2nd June 2022
When the Covid-19 pandemic hit in 2020, Bristol Old Vic Theatre School was proud to be at the forefront of cutting-edge theatre technology. Quickly responding to the closure of venues across the country, the Theatre School started livestreaming content to ensure that audiences didn’t miss out on accessing professional-standard performances.
The School’s interest in creating sustainable theatre had been piqued – and so, in 2021, when the School was invited to form a partnership with CAMERA for a virtual reality- focused research project, BOVTS students relished the opportunity.
Funded by EPSRC and University of Bath, The Centre for the Analysis of Motion, Entertainment Research and Applications (CAMERA) exists to accelerate the impact of fundamental research being undertaken at the University in the Departments of Computer Science, Health and Psychology.
“We’re very interested to learn what technology, such as VR can offer creative people”, remarks Jamie Eastman, Creative Network Associate at CAMERA. “This helps us support creative sector companies and organisations to be more innovative, via an applied research approach.”
CAMERA performs world-leading research in intelligent visual and interactive technology, as well as expertise in healthcare, rehabilitation, biomechanics, musculoskeletal modelling, sports performance, and psychology.
The Theatre School’s MA Drama Directing cohort – who graduated last week (23 November) in a ceremony at Bristol Cathedral – were selected to trial the technology with groups of third-year students from the BA Professional Acting course. Each participant had an avatar created of themselves, and they were able to virtually meet up in different locations ranging from legitimate performance spaces to more abstract environments which stretch the imagination.
Jamie commented: “This investigation into rehearsing for theatre in VR has been very insightful and a good example of how our developing relationship with Bristol Old Vic Theatre School can be mutually beneficial. The students have been great sports and have learnt as much as we have about the practical pitfalls and work-ability of off the shelf VR platforms as rehearsal sites for remote theatre making.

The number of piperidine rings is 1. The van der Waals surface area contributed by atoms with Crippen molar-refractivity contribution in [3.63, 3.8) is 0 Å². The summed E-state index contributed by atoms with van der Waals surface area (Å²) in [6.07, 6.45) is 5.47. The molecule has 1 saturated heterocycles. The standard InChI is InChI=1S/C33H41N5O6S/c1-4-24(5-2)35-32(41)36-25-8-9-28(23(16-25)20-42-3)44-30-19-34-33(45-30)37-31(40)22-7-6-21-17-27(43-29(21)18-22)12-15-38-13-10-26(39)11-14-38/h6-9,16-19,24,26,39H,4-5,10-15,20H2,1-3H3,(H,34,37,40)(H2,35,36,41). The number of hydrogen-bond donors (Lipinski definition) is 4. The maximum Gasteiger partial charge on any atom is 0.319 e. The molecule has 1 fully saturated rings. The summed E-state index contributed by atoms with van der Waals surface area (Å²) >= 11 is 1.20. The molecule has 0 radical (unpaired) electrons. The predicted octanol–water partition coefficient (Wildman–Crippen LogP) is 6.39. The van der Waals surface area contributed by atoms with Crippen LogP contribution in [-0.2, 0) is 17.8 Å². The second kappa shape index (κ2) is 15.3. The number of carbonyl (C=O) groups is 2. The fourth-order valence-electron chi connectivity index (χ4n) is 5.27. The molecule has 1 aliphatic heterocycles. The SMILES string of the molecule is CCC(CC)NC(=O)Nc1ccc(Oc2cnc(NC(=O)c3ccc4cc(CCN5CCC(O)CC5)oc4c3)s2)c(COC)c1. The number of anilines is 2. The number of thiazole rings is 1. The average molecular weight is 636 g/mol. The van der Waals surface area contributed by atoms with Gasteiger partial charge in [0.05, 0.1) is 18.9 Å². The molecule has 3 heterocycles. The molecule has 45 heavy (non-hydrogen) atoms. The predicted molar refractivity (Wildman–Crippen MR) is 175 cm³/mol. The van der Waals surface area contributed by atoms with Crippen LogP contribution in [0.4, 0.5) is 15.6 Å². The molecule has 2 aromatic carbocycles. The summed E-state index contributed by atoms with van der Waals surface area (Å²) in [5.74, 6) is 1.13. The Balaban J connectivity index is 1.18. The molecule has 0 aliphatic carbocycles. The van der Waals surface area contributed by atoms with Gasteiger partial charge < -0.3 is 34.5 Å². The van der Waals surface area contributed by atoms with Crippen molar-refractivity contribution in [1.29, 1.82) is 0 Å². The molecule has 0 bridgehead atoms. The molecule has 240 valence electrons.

“For a number of reasons, it is increasingly important to enable theatre making without necessarily being physically in the same space. As emerging theatre directors, the students we worked with n this project have become pioneers in this sense and will have lots of ideas of how to do more in virtual settings in the future and how technology can facilitate this.”
Ellie Jay Stevens, one of the directors selected for the project, commented: “Working with actors using Virtual Reality was not only a wonderful, fun and bold experience, but also an insightful learning opportunity. The technology opens up the rehearsal space in so many different ways. Firstly, it functioned as an immediate icebreaker between me and the actors, we instantly bonded over this shared first experience of the virtual space, everybody was quickly on the same page.
“The actors were not worried about how they looked, or about their performance, taking away the self-consciousness that might come when people work together for the first time. Instead, it set us straight into our creative mindset, always pushing ourselves to see the limits of what we could do in the space, allowing us to be bigger and braver. I was fascinated by the project as I’m always looking for new technologies to implement in the way I do theatre, and I will be continually in search for more ways to incorporate VR into my practice.”